Benford's G&S Lexicon Entries for The Yeomen of the Guard

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Act II

Ods bodikins

An oath; literally “God’s little body” (115).

Cloy [sweets that never cloy]

Become too much of a good thing. To induce loathing through overindulgence.

Mickle [’Tis but mickle Sister reaps!]

This old Scottish word means either large or small depending on the context. Its more correct interpretation is big or many; but it has been misused so often that you never know what to expect. In this case Gilbert certainly means to say “little.” See also Ruddigore.


Bringing to ruin.

Plague [What a plague art thou grizzling for now?]

Let’s interpret this as meaning, “Why the dickens are you grizzling?”


Complaining or whimpering.


A colloquialism for one who struts about.

An [what he’d do an he dared]

This is an archaic form of “if,” which appears regularly in old English literature, including Shakespeare (302).

Fallible [We are but fallible mortals]

Liable to error.

Ods bobs [Ods bobs, death o’ my life!]

“Reduction of and corruption of: ods bodkins, a jocular exclamation, is a late C. 19-20 perversion of ods bodikins, lit. God’s little body, a C. 17-19 oath” (233).

Cockatrice [thou kissing, clinging cockatrice]

“A fabulous animal represented as a cock with a dragon’s tail; a fabulous serpent imagined to possess the powers of the basilisk, whose glance deals death” (75). That’s not Phoebe. Try this: “A name of reproach for a woman” (228).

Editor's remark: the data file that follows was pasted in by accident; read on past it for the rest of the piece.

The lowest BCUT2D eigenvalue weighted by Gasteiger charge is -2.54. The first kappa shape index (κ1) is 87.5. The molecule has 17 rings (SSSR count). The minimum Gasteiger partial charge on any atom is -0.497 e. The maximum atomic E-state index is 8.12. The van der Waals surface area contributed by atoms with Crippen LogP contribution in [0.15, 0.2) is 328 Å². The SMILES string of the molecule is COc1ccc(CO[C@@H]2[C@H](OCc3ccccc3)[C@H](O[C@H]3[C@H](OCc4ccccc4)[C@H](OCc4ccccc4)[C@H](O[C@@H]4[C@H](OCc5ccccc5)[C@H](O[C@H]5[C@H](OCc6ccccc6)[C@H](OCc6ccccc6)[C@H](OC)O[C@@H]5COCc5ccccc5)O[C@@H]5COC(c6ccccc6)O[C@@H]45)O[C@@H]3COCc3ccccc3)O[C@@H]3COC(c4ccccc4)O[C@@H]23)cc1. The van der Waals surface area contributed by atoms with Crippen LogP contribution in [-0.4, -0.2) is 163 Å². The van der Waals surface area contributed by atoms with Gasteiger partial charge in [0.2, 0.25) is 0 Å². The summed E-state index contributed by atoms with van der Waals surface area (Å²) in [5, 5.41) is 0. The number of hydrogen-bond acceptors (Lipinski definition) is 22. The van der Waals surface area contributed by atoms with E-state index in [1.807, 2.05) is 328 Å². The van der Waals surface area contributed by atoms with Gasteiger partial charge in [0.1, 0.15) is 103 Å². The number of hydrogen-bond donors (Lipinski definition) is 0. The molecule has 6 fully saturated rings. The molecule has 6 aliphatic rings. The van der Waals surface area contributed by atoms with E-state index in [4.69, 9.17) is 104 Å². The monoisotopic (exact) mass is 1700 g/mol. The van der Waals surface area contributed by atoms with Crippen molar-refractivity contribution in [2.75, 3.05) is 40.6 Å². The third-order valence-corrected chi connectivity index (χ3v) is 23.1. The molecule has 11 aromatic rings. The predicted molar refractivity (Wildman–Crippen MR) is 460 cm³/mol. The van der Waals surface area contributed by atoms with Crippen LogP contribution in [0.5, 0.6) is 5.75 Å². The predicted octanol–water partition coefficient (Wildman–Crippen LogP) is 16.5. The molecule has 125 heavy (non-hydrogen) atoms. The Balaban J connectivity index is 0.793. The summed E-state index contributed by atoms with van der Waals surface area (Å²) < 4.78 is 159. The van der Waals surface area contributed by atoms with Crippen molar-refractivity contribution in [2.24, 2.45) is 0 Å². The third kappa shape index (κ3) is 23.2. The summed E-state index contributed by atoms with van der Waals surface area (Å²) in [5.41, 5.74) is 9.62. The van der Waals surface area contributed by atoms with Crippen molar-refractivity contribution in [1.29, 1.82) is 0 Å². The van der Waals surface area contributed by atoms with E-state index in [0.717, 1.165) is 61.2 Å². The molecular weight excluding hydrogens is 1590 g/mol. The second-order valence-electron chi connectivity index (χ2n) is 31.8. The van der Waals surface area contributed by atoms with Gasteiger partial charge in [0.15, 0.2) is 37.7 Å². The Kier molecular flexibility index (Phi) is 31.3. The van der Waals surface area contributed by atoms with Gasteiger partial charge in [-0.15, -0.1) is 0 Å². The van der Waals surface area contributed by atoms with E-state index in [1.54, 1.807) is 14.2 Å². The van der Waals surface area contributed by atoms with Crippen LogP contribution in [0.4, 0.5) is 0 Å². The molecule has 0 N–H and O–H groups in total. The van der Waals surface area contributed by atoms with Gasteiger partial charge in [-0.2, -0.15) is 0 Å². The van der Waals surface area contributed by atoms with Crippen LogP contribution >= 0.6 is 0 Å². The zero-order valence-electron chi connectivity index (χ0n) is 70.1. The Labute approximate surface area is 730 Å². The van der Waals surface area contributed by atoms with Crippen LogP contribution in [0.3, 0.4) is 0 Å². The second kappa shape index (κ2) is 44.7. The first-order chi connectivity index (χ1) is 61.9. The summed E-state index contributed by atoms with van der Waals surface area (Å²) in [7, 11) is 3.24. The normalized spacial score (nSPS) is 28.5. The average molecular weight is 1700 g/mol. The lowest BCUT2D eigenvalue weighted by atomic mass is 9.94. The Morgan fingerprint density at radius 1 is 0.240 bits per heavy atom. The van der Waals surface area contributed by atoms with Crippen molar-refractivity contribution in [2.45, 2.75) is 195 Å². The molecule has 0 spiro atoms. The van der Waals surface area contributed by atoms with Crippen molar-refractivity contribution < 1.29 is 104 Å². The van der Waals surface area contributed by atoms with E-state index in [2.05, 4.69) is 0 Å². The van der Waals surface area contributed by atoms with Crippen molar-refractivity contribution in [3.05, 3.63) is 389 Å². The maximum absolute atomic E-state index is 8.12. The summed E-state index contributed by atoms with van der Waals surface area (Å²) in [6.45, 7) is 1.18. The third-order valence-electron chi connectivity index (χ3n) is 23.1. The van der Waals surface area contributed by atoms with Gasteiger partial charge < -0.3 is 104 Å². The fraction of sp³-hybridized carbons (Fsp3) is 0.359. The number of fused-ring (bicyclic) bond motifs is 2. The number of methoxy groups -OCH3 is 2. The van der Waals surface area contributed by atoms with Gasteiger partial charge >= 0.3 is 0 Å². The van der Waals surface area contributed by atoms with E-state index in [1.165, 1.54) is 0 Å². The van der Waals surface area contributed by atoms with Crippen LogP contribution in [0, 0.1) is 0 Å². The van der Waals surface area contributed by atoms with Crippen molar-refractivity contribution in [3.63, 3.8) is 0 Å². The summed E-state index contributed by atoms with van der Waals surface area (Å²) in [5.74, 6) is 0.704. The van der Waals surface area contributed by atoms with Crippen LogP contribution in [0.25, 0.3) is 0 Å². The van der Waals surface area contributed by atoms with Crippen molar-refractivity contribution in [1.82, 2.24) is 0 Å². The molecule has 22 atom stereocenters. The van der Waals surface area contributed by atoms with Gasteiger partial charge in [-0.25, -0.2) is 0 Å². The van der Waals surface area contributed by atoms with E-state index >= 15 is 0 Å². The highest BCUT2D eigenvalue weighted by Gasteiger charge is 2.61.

Chine [I’ll cleave thee to the chine]

The OED (228) defines the expression as meaning “I’ll break thy back.” Most of my knowing friends (none of whom is really bloodthirsty) are inclined to associate “cleave” with “meat cleaver” and so conjure up visions of gory work with a broadsword or battle-ax. Stedman (273) and Zavon (326) visualize the victim dropping in two pieces –– left and right –– from one mighty vertical blow, head to crotch. Prestige (243), Rees (251), and Knight (179) imagine Wilfred threatening a frontal slash, opening up the torso all the way to the backbone. Asimov (10), however, makes what I think is the best proposal: “To cleave to the chine is to cleave to the beginning of the backbone –– in other words to split the skull from top to bottom.” Any one of these definitions would produce the same end result: no long lingering death for the real Leonard Meryll, certainly nothing with either boiling oil or melted lead. “Cleave,” incidentally, also means to stick together –– as used in wedding ceremonies. We are sure that is not what Wilfred had in mind.

Sketch of Snug love in that middle-aged bosom

“A term of endearment” (75).

Votary [When love’s votary]

Devotee or worshiper.

Notary [Seeks the notary]

A notary public, usually a solicitor authorized to take affidavits, certify deeds, etc. In this case we suspect a marriage contract is implied. See also The Sorcerer and Cox and Box.

Polity [Joy and jollity then is polity]



Conduct or character befitting the devil (229).

Privity [Courting privity]

Privacy, seclusion, single bliss.


Downward slope.

Bowery [Bright and bowery]

Bower-like, sheltered and secure.

Harrying [Yields to harrying]

Harassing, i.e., proving a nuisance by repeated attacks.


“Pertaining to elegies, a set of verses in alternate hexameters and pentameters…” (177).

Tender [Tender his due to him]


Suppliant [A suppliant at thy feet]

One who asks humbly. See also Iolanthe.


Not debased, pure; like a well performed Savoy opera.